<strong>$6, Steel Cut Oatmeal at <a href="http://www.squareonedining.com/breakfast.php" target="_hplink">Square One Dining</a></strong> -- Ah, the "nutritious" breakfast: your mother (whom you don't call enough), your personal physician (who keeps sending reminders about a check-up), and your yoga instructor (whose classes you've been cutting) have been extolling its virtues for as long as you can remember. "There's no better way to start the day," is the claim most often made, and yet we can think of a hundred ways we'd rather start the day than with high-fiber soy flakes or some sort of veggie "superfood" smoothie (at least a dozen of those ways involve a decent Bloody Mary, but that is a top 10 list for another time). There are exceptions, of course, and one of them is the Steel Cut Oatmeal at Square One Dining. Theirs is a hearty version of a tried-and-true classic; a health regimen whose whole grains we can wholeheartedly get behind. For a couple bucks more, you can customize with an array of toppings (including bourbon pecans!) that allow you to consume your oats as you see fit... and fit you shall feel after this nourishing start to your day.
<strong>$5, Breakfast Burrito at <a href="http://www.yelp.com/biz/franks-restaurant-los-angeles" target="_hplink">Frank's</a></strong> -- There may be no more quintessential L.A. breakfast than the breakfast burrito. You can find it at various establishments in every neighborhood in every part of town. It can be fancy or no-frills. It's often portable, undeniably filling, and as a complete multi-course breakfast wrapped lovingly and conveniently in a warm tortilla, it's always exactly what you're craving in the morning. We're a fan of the breakfast burrito in all of its variations and permutations, but when push comes to shove, we'd say our favorite can be found at Frank's on Fairfax. It might just be potatoes, eggs & cheese (plus your choice of preferred meat product), but it's combined in such scrumptious and economic fashion that it truly is a breakfast bundle greater than the sum of its parts.
<strong>$3, Housemade English Muffin at <a href="http://mstreetkitchen.com/" target="_hplink">M Street Kitchen</a></strong> -- Thanks in no small part to the aforementioned "McMuffin," the English Muffin has been relegated mostly to the task of bookending breakfast sandwiches. But the big, toasty Housemade English Muffins at M Street Kitchen are more than mere sandwich bread. Sure, you can grab a six-pack of these for those mornings when you're pressed for time and need breakfast on the go. But whenever possible, we like to take our time at this relaxing Main Street eatery, just a breezy block away from the beach, and have ours brought to us with a pat of melting butter running over every nook and cranny.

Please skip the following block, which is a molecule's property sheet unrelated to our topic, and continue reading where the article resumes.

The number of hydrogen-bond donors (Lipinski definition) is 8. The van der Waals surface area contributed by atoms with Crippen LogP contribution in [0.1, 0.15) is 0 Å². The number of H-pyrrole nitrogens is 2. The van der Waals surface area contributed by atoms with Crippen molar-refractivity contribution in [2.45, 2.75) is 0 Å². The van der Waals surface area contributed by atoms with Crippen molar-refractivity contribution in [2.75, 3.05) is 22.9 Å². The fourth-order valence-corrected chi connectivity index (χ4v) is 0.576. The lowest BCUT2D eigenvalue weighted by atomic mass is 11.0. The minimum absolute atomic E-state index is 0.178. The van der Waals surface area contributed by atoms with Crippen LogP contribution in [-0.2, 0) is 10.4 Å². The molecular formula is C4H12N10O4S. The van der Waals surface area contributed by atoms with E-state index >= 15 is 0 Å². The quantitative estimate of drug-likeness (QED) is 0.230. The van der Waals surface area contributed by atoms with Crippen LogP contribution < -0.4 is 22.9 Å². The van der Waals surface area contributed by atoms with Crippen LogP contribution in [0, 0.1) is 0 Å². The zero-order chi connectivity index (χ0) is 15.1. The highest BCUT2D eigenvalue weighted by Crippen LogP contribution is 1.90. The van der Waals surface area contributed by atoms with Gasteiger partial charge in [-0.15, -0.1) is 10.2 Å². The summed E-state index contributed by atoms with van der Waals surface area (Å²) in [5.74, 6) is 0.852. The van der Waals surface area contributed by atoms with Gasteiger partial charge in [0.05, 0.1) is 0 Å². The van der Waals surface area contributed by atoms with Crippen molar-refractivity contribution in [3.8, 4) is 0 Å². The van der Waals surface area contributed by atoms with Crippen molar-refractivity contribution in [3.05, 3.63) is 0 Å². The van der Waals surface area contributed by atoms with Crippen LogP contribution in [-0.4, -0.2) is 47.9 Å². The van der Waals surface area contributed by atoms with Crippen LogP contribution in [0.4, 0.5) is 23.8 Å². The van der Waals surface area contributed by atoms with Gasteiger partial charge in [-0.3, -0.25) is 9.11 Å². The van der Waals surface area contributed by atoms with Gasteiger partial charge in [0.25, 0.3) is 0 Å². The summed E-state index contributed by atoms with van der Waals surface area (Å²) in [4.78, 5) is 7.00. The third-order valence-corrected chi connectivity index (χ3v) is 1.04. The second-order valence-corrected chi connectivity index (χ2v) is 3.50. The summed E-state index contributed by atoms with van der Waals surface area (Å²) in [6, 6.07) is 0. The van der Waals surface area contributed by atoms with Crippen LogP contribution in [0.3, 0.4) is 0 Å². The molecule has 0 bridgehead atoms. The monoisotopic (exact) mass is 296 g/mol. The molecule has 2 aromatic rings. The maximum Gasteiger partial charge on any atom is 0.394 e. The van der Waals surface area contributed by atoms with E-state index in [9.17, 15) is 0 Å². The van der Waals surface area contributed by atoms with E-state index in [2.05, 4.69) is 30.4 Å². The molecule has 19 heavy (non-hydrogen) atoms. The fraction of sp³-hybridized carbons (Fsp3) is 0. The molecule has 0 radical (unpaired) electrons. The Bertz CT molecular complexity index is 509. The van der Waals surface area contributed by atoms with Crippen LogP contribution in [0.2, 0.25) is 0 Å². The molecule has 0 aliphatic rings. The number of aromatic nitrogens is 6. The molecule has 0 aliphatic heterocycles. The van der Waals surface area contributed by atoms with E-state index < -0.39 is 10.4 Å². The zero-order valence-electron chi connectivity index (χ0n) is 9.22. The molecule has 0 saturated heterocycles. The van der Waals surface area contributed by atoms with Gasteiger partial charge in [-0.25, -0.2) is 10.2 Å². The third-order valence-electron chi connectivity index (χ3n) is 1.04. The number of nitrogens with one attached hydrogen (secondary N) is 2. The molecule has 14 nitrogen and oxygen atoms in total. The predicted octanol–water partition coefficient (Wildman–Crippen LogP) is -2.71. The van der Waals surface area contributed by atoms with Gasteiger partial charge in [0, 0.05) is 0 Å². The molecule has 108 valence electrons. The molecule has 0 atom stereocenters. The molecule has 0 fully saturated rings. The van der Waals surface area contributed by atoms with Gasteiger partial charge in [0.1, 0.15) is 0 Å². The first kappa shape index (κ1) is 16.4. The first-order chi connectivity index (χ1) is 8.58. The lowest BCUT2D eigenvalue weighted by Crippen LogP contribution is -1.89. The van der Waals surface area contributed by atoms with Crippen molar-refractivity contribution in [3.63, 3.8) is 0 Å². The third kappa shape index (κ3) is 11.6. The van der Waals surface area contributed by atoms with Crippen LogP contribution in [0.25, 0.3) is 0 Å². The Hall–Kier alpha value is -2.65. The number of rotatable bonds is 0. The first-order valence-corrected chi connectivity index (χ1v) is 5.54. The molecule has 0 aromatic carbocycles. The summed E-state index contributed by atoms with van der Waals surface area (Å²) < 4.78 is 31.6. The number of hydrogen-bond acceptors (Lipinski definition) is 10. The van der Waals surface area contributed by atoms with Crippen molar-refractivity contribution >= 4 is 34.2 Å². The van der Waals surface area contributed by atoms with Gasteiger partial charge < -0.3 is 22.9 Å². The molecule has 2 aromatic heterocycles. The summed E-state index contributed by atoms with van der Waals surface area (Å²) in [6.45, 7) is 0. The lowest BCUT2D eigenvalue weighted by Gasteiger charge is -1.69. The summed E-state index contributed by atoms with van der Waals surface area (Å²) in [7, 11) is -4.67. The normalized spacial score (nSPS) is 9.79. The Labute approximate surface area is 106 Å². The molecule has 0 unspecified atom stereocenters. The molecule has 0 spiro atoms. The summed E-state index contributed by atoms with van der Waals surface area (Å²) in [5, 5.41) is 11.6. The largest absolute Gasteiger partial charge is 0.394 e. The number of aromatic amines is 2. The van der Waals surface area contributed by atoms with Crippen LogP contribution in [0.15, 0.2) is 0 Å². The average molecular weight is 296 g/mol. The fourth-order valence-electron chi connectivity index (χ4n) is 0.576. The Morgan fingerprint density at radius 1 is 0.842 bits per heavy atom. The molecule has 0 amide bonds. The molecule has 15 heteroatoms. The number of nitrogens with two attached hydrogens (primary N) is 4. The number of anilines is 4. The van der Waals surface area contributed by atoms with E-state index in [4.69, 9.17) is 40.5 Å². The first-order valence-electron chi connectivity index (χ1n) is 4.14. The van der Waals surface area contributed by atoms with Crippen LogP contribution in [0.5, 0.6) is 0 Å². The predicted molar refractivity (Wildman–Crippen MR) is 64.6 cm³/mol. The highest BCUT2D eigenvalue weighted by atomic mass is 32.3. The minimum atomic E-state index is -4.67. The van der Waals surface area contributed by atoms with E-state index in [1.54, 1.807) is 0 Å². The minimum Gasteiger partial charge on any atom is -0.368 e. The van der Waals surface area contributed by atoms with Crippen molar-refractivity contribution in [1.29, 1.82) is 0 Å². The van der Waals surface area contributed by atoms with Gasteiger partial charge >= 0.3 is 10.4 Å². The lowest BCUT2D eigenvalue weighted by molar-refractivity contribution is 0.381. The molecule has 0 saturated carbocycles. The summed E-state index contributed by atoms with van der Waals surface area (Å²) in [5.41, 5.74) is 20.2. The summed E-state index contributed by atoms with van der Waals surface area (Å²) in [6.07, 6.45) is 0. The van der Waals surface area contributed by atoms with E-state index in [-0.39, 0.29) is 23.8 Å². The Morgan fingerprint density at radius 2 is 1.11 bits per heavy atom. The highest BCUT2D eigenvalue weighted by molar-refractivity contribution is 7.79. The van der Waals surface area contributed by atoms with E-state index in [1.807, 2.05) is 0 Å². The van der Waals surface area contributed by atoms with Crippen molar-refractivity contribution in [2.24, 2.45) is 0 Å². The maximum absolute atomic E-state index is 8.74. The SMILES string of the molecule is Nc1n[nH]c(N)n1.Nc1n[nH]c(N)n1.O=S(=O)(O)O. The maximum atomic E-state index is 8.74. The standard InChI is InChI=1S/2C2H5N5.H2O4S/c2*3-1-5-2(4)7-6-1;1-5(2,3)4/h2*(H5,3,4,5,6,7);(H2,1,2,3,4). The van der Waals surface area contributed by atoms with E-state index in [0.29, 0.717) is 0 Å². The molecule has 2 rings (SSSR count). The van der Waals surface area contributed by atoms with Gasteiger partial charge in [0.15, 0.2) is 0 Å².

<strong>$4, Pain au Chocolat at <a href="http://www.maison-giraud.com/#/restaurant" target="_hplink">Maison Giraud</a></strong> -- We at Broke Girls Guide have made no secret about our adoration for all things French. We are particularly prone to prattling on and on (<a href="http://www.brokegirlsguide.com/guide/article/a-parisian-day-in-la" target="_hplink">and on</a>) about Paris. All things being equal, we'd probably be living there right now were it not for the whole..."broke" thing. We've managed to fill that void in our lives by stopping by Maison Giraud any time we happen to be in the Palisades for their Pain Au Chocolat. Flaky and light, but with a rich chocolate center, this pastry gives us our cocoa fix while at the same time helping to thwart any attempts to pack our bags, scrape together our nonexistent savings, and head to Europe. So since we're stuck stateside, these serve as a warm little taste of the Parisian sidewalk cafes we only get to visit in our daydreams.
<strong>$2, Bacon Wrapped Eggs at <a href="http://eggslutla.tumblr.com/" target="_hplink">The EggSlut Truck</a></strong> -- When you read on the EggSlut Truck menu that you can get a Bacon Wrapped Egg for $2, you might not have very high expectations. After all, bacon and eggs is probably as "basic" a breakfast as you're likely to find. But like all of the egg-intensive dishes at this fanatically-followed food truck, there is nothing basic about it... unless you consider a hard-boiled egg wrapped in smoky bacon and covered with a Sriracha-infused mayo to be "<a href="http://www.youtube.com/watch?v=dKY0FsUEMyw" target="_hplink">basic</a>." The egg (not too hard, not too soft), the bacon (not too thick, not too thin), and the mayo (just the right amount to spicy) come together in a deliciously compact three-bite-breakfast. Of course, if you order another one (and perhaps another one after that), three bites may not be sufficient.
<strong>$1, Everything Bagel at <a href="http://www.bagelbroker.com/images/menu.pdf" target="_hplink">The Bagel Broker</a></strong> -- In New York, great bagels are a dime a dozen (actually, they're probably more like $10 a dozen, but you get the idea). In L.A., a decent bagel is a little harder to find, especially for those with discerning bagel tastes (i.e. anyone who actually knows what a "schmear" is). We find most of them to be thick, doughy messes, causing us to occasionally pine for any corner deli in Manhattan. While you may never find a "true" N.Y. bagel out here, the ones they make at The Bagel Broker come pretty darn close. With just the right texture, you can't go wrong with any of their varieties; we are partial to their Everything Bagel. It's a little taste of New York, without having to swallow the cost of cross-country airfare.